She highlights the need for GPs, social workers and psychiatrists to be aware of the requirements of women with alcohol problems and to help them to access the services they need. The lack of flexible services and support means it can be difficult for women with children to commit to inpatient rehabilitation treatment, which can last for at least four weeks, she says.
Women also tend to be slower to attend AA meetings than men, but there is a women-only group called ANU – based on the US organisation Women for Sobriety – that runs regular meetings at St Patrick’s Hospital.
“It’s unclear from the research whether women-only treatment programmes are better than standard alcohol treatment programmes. In my view, the services need to be aware of the issues specific to women and to focus on these when they come into hospital for treatment,” says O’Keeffe.
As well as an addiction treatment programme, St Patrick’s runs a four-week dual diagnosis programme for the treatment of addiction along with depression, anxiety, eating disorders and other issues. At the end of these programmes, the hospital offers a 12-week step-down course incorporating education and support and further after care if required.
O’Keeffe explains: “I am planning to develop an addiction section on our website [www.st patrickshosp.com] to offer addiction education and advice and online meetings. A lot of the time, women can’t get to support meetings because they live in isolated areas or are rearing children, so online meetings could be of great benefit to them.”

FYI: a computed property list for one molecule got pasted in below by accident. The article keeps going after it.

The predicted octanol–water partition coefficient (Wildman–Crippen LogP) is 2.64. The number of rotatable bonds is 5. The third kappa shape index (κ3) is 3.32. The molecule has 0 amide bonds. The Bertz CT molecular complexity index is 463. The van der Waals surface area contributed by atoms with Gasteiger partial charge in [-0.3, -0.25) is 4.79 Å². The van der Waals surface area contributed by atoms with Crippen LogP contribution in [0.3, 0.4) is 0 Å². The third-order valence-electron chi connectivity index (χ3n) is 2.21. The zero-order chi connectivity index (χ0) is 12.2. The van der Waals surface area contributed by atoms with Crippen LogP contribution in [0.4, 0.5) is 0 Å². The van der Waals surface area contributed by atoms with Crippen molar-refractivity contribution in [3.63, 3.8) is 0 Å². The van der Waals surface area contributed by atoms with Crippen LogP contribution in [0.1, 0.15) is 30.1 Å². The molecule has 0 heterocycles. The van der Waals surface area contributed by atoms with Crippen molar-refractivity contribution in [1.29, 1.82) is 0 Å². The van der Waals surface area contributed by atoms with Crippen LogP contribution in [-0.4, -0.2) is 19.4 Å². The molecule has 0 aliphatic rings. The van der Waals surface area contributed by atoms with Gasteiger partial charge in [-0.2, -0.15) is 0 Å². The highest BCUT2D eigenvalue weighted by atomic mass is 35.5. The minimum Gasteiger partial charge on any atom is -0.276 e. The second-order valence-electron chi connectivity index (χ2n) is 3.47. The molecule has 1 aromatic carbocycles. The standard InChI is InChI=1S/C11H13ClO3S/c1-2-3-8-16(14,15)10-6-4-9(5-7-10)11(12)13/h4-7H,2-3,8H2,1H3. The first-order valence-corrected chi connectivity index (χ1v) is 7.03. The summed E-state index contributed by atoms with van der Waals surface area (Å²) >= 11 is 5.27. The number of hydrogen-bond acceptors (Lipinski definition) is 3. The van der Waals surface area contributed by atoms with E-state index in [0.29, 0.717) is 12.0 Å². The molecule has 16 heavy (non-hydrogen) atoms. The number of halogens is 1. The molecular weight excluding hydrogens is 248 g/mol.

The high incidence of binge drinking among young Irish women is another major concern of O’Keeffe, who points out that heavy drinking at a young age can affect the immature brain and, indeed, some women are showing signs of brain damage due to alcohol abuse.
Yet another concern is drinking among the elderly which, she says, is much more common than one might think (and confirmed by the latest Slán data), and she predicts an increase in the diagnosis of alcohol dementia in the elderly in the future.
While older people may not be able to drink as much as they did when they were younger, alcohol has a more harmful impact on their bodies and they are more vulnerable to falls, she explains.
Any woman who feels she may have a problem with alcohol should go to her GP as the first port of call for a full physical examination and liver function test, advises O’Keeffe.
“I believe the overall solution lies in education. We need a culture shift – especially in young women – away from the drink and pub culture, for example on the continent, it’s much more acceptable not to drink and to maybe sit over a coffee instead.”